Genetic design of drugs without sideeffects
 SIAM Journal on Computing
, 2003
"... Abstract. Consider two sets of strings, B (bad genes) and G (good genes), as well as two integers db and dg (db ≤ dg). A frequently occurring problem in computational biology (and other fields) is to find a (distinguishing) substring s of length L that distinguishes the bad strings from good strings ..."
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Cited by 13 (4 self)
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Abstract. Consider two sets of strings, B (bad genes) and G (good genes), as well as two integers db and dg (db ≤ dg). A frequently occurring problem in computational biology (and other fields) is to find a (distinguishing) substring s of length L that distinguishes the bad strings from good strings, i.e., such that for each string si ∈Bthere exists a lengthL substring ti of si with d(s, ti) ≤ db (close to bad strings), and for every substring ui of length L of every string gi ∈G, d(s, ui) ≥ dg (far from good strings). We present a polynomial time approximation scheme to settle the problem; i.e., for any constant ɛ>0, the algorithm finds a string s of length L such that for every si ∈Bthere is a lengthL substring ti of si with d(ti,s) ≤ (1+ɛ)db, and for every substring ui of length L of every gi ∈G, d(ui,s) ≥ (1 − ɛ)dg if a solution to the original pair (db ≤ dg) exists. Since there is a polynomial number of such pairs (db,dg), we can exhaust all the possibilities in polynomial time to find a good approximation required by the corresponding application problems.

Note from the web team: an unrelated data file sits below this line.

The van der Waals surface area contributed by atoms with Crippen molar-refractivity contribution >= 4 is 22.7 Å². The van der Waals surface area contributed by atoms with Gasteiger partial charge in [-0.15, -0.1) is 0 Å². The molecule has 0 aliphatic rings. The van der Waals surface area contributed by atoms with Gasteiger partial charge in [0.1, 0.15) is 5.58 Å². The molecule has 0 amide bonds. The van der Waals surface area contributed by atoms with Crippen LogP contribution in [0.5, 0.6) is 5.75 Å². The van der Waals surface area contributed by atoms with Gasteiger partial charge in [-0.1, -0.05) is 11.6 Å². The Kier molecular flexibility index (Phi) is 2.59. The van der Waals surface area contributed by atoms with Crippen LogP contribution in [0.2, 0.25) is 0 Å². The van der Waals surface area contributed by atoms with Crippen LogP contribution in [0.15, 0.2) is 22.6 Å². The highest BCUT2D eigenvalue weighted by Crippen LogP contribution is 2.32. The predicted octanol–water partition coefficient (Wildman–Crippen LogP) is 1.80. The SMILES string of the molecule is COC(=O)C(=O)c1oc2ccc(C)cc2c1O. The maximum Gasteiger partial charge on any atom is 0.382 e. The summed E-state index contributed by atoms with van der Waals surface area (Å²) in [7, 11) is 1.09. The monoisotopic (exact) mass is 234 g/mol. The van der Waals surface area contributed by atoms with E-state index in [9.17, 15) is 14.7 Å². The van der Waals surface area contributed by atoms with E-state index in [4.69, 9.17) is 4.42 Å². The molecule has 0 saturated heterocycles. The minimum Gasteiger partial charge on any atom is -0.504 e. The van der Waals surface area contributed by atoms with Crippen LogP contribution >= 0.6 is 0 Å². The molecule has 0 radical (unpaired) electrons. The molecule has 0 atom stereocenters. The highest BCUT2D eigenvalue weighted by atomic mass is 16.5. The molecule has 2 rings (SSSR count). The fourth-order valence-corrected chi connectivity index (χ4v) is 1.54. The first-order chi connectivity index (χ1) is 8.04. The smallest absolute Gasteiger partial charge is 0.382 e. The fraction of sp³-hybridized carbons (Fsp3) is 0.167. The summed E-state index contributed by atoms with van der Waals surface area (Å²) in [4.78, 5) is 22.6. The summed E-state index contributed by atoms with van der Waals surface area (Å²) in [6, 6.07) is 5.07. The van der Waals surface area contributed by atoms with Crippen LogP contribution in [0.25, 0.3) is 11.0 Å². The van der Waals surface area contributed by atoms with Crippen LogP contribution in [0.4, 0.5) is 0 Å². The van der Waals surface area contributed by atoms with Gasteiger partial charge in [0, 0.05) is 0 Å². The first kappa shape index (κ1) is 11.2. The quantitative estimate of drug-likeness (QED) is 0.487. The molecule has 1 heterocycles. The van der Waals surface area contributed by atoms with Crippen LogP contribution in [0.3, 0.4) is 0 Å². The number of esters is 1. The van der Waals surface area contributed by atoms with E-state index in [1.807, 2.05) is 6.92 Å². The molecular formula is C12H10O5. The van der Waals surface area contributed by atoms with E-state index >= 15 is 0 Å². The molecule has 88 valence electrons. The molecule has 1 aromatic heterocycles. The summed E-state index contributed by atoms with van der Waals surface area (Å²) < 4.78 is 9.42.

On the parameterized intractability of motif search problems
 Combinatorica
, 2006
"... We show that Closest Substring, one of the most important problems in the field of biological sequence analysis, is W[1]hard when parameterized by the number k of input strings (and remains so, even over a binary alphabet). This problem is therefore unlikely to be solvable in time O(f(k) · n c) fo ..."
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Cited by 11 (4 self)
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We show that Closest Substring, one of the most important problems in the field of biological sequence analysis, is W[1]hard when parameterized by the number k of input strings (and remains so, even over a binary alphabet). This problem is therefore unlikely to be solvable in time O(f(k) · n c) for any function f of k and constant c independent of k. The problem can therefore be expected to be intractable, in any practical sense, for k ≥ 3. Our result supports the intuition that Closest Substring is computationally much harder than the special case of Closest String, although both problems are NPcomplete. We also prove W[1]hardness for other parameterizations in the case of unbounded alphabet size. Our W[1]hardness result for Closest Substring generalizes to Consensus Patterns, a problem of similar significance in computational biology. 1